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Area fishing industry in decline





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Posted by on August 22, 2005 at 09:40:33:

Strict regulations, high costs make commerical fishermen dying breed

Pete Dupuy, 69, a salty, third-generation fisherman, for years sank gill nets off Ventura County shores to corral bountiful schools of swordfish and tuna before state regulations forced him to abandon the practice.

So Dupuy took up long, weighted lines with baited hooks. The technique of long-lining, however, was outlawed; officials say the hooks snag protected turtles, though Dupuy claims his lines have never done so. The Ventura resident switched to trawling, but he can't do that anymore, either. Some rockfish species are endangered. Today, he has $50,000 worth of trawling equipment in storage.

"This will be the first year my vessels will be tied up," he said. "I can't afford to fish anymore. There's too much overhead. Regulators have cut down where we can fish and how we can fish. "

Increasingly stringent environmental and fishing regulations, coupled with surging fuel costs, dock fees and growing ranks of marine mammals eating their catch have some fishermen worried their final casts are near.

Most professionals earn low wages in an industry beset by declining fish prices, overfished waters and shortened fishing seasons.

The creation of a vast marine sanctuary around the Channel Islands has restricted fishing access to local anglers who make their living in the Santa Barbara Channel.

The cumulative effect has taken a toll. In the past 10 years, the number of commercial fishermen stationed at Ventura County's commercial piers -- Channel Islands Harbor and Ventura Harbor -- has dropped nearly 35 percent, mirroring a statewide decline, state officials say.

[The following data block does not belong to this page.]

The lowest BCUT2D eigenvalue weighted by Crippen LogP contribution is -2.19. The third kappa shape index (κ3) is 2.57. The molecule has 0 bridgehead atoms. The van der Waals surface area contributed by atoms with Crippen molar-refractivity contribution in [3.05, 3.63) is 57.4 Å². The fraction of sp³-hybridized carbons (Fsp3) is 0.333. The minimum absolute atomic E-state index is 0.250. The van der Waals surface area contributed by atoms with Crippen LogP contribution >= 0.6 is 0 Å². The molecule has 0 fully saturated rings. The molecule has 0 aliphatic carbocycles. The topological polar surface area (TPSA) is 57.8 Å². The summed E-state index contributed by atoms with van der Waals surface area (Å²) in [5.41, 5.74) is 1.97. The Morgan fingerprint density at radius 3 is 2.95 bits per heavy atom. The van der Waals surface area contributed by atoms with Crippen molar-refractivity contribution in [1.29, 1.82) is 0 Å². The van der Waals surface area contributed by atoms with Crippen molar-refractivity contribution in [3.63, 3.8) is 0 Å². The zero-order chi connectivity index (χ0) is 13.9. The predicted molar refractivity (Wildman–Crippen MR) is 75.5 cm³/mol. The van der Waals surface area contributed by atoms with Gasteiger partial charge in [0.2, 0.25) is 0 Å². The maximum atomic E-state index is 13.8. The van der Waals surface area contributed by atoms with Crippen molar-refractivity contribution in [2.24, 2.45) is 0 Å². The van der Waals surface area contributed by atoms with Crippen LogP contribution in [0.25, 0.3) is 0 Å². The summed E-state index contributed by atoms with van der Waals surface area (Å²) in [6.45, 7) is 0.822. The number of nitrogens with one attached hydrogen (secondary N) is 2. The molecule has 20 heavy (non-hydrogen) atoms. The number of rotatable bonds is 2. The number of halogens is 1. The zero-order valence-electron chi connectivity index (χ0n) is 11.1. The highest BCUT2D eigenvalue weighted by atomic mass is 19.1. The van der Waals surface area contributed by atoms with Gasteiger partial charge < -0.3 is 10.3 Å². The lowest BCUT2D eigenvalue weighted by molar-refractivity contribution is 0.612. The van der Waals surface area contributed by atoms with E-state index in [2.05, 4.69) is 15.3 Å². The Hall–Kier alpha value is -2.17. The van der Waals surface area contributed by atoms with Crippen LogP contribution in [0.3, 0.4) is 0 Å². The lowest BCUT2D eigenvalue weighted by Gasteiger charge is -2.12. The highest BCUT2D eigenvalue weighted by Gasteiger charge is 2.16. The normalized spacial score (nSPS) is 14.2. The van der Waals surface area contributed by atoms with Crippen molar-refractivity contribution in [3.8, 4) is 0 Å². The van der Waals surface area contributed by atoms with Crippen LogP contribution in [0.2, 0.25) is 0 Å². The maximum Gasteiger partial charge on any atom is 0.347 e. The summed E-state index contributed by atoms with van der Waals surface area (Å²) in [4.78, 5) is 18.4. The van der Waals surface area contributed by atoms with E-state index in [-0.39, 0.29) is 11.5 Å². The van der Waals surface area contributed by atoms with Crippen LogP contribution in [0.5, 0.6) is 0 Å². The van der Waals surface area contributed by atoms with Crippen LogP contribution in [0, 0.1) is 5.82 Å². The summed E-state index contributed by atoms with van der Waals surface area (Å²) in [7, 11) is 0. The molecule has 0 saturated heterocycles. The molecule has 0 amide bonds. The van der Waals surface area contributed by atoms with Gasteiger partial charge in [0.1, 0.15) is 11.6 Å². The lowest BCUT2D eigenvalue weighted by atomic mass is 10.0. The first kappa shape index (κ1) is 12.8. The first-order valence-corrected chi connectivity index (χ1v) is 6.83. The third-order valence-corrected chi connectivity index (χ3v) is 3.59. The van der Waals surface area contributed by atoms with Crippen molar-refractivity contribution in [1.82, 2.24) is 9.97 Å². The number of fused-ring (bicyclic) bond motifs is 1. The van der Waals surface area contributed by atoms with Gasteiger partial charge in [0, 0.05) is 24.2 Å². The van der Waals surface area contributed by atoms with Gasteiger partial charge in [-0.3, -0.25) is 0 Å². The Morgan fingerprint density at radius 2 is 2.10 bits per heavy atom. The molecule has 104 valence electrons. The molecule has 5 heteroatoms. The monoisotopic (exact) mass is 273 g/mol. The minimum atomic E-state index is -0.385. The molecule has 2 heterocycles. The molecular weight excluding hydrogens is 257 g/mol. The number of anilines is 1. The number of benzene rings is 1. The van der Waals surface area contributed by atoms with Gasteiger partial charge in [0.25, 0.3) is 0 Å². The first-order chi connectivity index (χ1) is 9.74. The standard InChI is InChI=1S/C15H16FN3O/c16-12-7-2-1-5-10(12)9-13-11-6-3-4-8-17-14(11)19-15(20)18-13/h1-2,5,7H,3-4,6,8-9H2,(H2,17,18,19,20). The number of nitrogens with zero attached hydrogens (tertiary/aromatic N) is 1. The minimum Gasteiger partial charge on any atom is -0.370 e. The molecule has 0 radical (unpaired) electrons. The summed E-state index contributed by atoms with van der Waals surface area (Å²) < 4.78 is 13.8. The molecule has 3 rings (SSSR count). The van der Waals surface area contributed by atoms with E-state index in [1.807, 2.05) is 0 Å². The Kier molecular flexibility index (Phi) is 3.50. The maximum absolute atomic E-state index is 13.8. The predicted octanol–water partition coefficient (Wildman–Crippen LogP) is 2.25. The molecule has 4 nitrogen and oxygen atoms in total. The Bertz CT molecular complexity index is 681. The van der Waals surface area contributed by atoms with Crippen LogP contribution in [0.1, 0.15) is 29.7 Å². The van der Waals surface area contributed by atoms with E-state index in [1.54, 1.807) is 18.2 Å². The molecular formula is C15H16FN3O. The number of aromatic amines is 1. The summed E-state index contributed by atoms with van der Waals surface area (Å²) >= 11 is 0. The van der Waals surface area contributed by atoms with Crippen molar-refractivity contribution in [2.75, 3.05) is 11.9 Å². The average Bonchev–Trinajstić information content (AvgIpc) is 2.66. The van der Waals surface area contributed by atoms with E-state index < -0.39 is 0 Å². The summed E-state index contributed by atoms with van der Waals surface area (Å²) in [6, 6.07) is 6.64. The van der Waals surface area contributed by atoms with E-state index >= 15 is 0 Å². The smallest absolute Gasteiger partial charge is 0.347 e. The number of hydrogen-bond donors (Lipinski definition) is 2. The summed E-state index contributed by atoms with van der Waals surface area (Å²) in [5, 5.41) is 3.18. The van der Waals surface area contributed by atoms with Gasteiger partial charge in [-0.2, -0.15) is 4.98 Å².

In 1995, the state issued 10,000 commercial fishing licenses; Today, there are fewer than 6,500 -- and many commercial fishermen say the number is inflated by sport and other fishermen who keep licenses but rarely use them. The state does not keep county-by-county totals.

With trawling no longer allowed for some fish species, fishermen have switched to more labor-intensive traps -- this in an industry long considered the most dangerous profession by the U.S. Department of Labor.

"Today's fishermen have to be far more sophisticated than their predecessors," California Fish and Game biologist Marci Yaremko said. "They can't just know how to fish, they have to stay on top of increasingly complex rules, which can, and often do, change monthly."

Increased regulations

Ventura Harbor still ranks in the top 10 of busiest fishing piers in the state, with more than 17.4 million pounds of fish landed last year, overwhelmingly squid. It was worth about $5.42 million.

But catch levels and types of fish caught are likely to change, scientists claim, pointing to recent regulatory and legislative management actions and declines in some fish stocks.

For example, there are 10 no-take marine protected areas off the northern Channel Islands, making 15 percent of island waters now closed to any form of fishing.

In addition, a harvest moratorium to restore the valuable abalone fishery, federal closures to rebuild a large cowcod breeding ground, and strict limits on the take of many Continental Shelf and near-shore fish species have dramatically reduced fishing opportunities, according to University of California researchers at the Ventura-based Sea Grant Extension Program.

"They are getting squeezed everywhere," said Jack Peveler, longtime harbor master at Channel Islands Harbor in Oxnard, which has two offloading wharfs. "The days of commercial fishermen freely fishing where they want are over, and with all these new rules comes a certain amount of confusion, which also brings a lot of fear."

Commercial fishing in Ventura remains a largely hidden, if not overlooked, segment of the county's economy. The last time fishermen got any real publicity was when commercial squid boats helped scour debris fields of an Alaska Airlines jetliner that plunged into the Pacific Ocean in January 2000. The crash killed all 88 on board.